Make employees accountable with deadlines and midpoints. Just like a teenager secretly appreciates the enforcement of rules, deep inside people feel good when they meet deadlines with integrity.
Explain the organizational vision and mission and ask them if they can align personally with the objectives and goals. Just like in a sales process, you can uncover and overcome their objections to business strategy and in the process and discussions, make them a more loyal employee.
Take note of their completed tasks in their performance review and see if their completed responsibilities support the goals and objectives of the department. This audit will help you determine if they have inadvertently veered off target.
Provide team building activities and relationship training so employees can intelligently solve problems, resolve minor conflicts and understand how to collaborate.
Reward them and recognize them for their contributions. Rewards and recognition give employees a sense of self-esteem and individual pride increases when they are thanked for their contributions in front of their peers.
Teach managers how to be relevant to the employees. Relevance means you matter. Because some managers underperform, they do not matter to the employee and worse yet, get in the way of employees performing at high levels.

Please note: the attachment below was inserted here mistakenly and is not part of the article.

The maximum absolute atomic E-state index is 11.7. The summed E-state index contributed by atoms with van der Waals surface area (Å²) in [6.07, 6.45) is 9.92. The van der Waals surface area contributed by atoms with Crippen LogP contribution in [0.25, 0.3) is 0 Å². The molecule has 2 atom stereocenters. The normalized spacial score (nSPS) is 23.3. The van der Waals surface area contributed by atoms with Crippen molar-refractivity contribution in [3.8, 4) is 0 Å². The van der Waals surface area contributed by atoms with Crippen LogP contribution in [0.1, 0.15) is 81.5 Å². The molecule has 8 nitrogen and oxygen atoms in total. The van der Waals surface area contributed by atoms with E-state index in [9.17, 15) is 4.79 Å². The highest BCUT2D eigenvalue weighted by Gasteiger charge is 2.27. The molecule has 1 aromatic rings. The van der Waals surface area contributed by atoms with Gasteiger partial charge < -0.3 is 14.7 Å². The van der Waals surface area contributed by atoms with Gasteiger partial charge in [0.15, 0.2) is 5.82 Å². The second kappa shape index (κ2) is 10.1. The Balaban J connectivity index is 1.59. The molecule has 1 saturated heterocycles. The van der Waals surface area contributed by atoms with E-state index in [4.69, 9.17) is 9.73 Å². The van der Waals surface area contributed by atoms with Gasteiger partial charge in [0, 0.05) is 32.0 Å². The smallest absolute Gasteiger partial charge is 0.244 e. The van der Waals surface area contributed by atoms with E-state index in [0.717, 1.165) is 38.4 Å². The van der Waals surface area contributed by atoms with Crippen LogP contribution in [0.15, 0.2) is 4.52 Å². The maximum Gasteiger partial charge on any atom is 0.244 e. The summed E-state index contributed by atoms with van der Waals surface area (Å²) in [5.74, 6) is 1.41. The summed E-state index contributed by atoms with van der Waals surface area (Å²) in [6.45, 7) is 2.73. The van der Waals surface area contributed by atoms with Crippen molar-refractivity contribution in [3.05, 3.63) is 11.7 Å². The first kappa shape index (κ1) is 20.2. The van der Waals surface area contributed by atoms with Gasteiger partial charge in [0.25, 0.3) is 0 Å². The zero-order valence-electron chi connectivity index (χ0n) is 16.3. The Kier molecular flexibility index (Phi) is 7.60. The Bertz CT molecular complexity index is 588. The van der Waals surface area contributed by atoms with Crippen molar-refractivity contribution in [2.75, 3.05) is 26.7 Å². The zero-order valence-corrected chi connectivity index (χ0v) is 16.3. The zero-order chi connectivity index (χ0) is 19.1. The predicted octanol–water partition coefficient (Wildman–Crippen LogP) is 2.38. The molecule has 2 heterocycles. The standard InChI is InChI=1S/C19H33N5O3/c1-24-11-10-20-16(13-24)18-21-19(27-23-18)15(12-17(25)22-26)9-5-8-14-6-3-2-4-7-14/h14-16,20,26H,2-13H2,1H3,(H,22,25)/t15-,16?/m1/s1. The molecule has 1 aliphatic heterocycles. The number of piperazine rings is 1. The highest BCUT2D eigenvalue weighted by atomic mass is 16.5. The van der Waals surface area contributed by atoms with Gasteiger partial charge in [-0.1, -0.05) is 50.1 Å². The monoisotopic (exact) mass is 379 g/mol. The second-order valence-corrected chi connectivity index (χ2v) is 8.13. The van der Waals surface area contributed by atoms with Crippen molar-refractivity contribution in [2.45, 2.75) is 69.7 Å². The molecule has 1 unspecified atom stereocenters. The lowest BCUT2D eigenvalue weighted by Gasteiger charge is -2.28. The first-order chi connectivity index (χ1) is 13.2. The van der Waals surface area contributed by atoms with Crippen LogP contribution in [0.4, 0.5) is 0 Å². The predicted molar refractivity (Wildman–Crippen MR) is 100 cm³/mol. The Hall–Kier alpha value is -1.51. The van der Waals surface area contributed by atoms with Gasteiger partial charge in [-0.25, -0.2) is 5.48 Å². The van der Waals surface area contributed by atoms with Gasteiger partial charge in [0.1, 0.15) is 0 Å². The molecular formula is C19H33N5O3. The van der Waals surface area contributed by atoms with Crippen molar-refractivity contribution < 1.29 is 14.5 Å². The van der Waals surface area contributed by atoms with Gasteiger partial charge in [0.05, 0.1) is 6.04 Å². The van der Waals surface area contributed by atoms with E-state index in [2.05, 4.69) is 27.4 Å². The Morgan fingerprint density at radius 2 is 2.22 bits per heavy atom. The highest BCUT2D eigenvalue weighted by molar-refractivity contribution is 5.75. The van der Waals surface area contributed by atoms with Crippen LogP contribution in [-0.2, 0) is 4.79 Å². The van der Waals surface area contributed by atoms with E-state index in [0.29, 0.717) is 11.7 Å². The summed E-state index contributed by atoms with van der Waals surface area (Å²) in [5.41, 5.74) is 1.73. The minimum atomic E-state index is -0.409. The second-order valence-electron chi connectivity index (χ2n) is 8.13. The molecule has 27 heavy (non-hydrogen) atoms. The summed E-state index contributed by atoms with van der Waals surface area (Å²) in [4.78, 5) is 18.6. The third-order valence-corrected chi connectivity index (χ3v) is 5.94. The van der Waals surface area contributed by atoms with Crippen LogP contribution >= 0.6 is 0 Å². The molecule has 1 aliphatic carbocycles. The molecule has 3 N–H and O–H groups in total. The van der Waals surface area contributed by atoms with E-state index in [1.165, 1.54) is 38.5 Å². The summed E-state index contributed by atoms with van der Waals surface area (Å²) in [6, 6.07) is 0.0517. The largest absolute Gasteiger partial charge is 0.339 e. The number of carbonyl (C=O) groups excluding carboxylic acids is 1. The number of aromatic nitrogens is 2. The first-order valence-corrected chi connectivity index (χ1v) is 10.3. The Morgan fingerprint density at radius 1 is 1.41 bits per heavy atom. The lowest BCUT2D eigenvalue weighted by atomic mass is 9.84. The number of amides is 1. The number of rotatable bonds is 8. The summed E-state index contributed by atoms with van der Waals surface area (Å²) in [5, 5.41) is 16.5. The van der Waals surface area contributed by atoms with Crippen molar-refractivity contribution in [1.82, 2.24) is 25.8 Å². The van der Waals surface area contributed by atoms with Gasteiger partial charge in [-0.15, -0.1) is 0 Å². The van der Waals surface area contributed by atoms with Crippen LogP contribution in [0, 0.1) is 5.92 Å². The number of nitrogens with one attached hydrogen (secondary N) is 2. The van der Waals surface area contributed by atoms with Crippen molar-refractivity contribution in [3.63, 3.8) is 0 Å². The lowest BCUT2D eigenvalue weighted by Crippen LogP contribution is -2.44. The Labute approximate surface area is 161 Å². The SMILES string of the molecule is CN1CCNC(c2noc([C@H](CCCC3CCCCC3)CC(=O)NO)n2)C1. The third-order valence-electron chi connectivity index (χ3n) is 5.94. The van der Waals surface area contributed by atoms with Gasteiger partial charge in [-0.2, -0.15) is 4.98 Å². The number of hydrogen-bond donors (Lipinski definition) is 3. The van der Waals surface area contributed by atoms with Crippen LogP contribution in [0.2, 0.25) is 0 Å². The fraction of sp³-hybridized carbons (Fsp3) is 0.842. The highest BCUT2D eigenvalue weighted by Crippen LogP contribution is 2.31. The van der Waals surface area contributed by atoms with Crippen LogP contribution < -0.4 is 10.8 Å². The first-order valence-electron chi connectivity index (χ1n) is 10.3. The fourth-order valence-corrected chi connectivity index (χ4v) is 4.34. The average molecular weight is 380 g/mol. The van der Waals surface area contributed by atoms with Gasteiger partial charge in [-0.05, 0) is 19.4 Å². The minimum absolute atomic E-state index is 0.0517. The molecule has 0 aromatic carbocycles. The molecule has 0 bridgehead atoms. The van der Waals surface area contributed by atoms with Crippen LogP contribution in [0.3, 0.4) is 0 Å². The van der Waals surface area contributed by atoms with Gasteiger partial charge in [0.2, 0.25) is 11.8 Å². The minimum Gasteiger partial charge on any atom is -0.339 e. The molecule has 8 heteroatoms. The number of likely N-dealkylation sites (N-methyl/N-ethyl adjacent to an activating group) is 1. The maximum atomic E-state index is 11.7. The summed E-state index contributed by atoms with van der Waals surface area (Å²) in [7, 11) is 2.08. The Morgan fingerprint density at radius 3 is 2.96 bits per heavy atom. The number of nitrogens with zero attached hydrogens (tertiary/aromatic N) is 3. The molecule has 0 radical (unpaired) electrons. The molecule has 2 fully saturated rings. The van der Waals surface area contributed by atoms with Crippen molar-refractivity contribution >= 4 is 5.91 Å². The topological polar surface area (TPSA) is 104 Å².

The fundamental building block to effective work production and customer satisfaction is employees who are engaged and excited about their jobs. Their brains are fully engaged and they willingly give discretionary effort. Their energy is directed toward task completion, solving complex problems in innovative ways, and ensuring happy customers.
They seldom visit La La Land.
About the author:
Karla Brandau is CEO of Workplace Power Institute. She offers keynotes, workshops, and retreats to move your organization forward in the chaotic environment of the 21st Century. You can contact Karla at email@example.com visit her blog at www.FromTheDeskofKarlaBrandau.com
*image courtesy of David Castillo Dominici/freedigitalphotos.net
This material is copyright protected. No part of this document may be reproduced, in any form or by any means without permission from weLEAD Incorporated. Copyright waiver may be acquired from the weLEAD website.